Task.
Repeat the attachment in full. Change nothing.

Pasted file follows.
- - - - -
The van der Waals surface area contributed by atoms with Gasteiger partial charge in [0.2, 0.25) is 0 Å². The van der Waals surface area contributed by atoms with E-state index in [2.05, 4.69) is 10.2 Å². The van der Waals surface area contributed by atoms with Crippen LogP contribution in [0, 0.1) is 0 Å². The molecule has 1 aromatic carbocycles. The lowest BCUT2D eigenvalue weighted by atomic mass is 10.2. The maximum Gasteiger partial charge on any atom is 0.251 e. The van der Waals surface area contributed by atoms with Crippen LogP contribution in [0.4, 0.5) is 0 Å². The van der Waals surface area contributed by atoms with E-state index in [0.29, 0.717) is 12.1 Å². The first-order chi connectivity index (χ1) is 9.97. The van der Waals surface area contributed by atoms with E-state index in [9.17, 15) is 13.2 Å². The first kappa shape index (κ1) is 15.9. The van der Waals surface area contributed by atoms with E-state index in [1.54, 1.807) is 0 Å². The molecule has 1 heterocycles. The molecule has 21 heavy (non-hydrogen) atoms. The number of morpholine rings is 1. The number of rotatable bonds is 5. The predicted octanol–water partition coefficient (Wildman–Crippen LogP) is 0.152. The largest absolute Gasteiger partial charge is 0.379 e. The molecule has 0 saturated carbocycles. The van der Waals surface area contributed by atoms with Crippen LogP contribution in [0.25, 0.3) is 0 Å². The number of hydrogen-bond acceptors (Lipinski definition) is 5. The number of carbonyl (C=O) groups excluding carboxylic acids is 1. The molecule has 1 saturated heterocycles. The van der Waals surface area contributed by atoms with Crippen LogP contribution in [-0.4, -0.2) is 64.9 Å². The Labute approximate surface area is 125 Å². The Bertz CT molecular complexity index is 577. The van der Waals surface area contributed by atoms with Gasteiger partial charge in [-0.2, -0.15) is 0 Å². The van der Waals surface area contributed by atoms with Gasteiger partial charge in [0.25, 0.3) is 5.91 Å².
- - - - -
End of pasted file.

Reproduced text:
The van der Waals surface area contributed by atoms with Gasteiger partial charge in [0.2, 0.25) is 0 Å². The van der Waals surface area contributed by atoms with E-state index in [2.05, 4.69) is 10.2 Å². The van der Waals surface area contributed by atoms with Crippen LogP contribution in [0, 0.1) is 0 Å². The molecule has 1 aromatic carbocycles. The lowest BCUT2D eigenvalue weighted by atomic mass is 10.2. The maximum Gasteiger partial charge on any atom is 0.251 e. The van der Waals surface area contributed by atoms with Crippen LogP contribution in [0.4, 0.5) is 0 Å². The van der Waals surface area contributed by atoms with E-state index in [0.29, 0.717) is 12.1 Å². The first-order chi connectivity index (χ1) is 9.97. The van der Waals surface area contributed by atoms with E-state index in [9.17, 15) is 13.2 Å². The first kappa shape index (κ1) is 15.9. The van der Waals surface area contributed by atoms with E-state index in [1.54, 1.807) is 0 Å². The molecule has 1 heterocycles. The molecule has 21 heavy (non-hydrogen) atoms. The number of morpholine rings is 1. The number of rotatable bonds is 5. The predicted octanol–water partition coefficient (Wildman–Crippen LogP) is 0.152. The largest absolute Gasteiger partial charge is 0.379 e. The molecule has 0 saturated carbocycles. The van der Waals surface area contributed by atoms with Crippen LogP contribution in [0.25, 0.3) is 0 Å². The number of hydrogen-bond acceptors (Lipinski definition) is 5. The number of carbonyl (C=O) groups excluding carboxylic acids is 1. The molecule has 1 saturated heterocycles. The van der Waals surface area contributed by atoms with Crippen LogP contribution in [-0.4, -0.2) is 64.9 Å². The Labute approximate surface area is 125 Å². The Bertz CT molecular complexity index is 577. The van der Waals surface area contributed by atoms with Gasteiger partial charge in [-0.2, -0.15) is 0 Å². The van der Waals surface area contributed by atoms with Gasteiger partial charge in [0.25, 0.3) is 5.91 Å².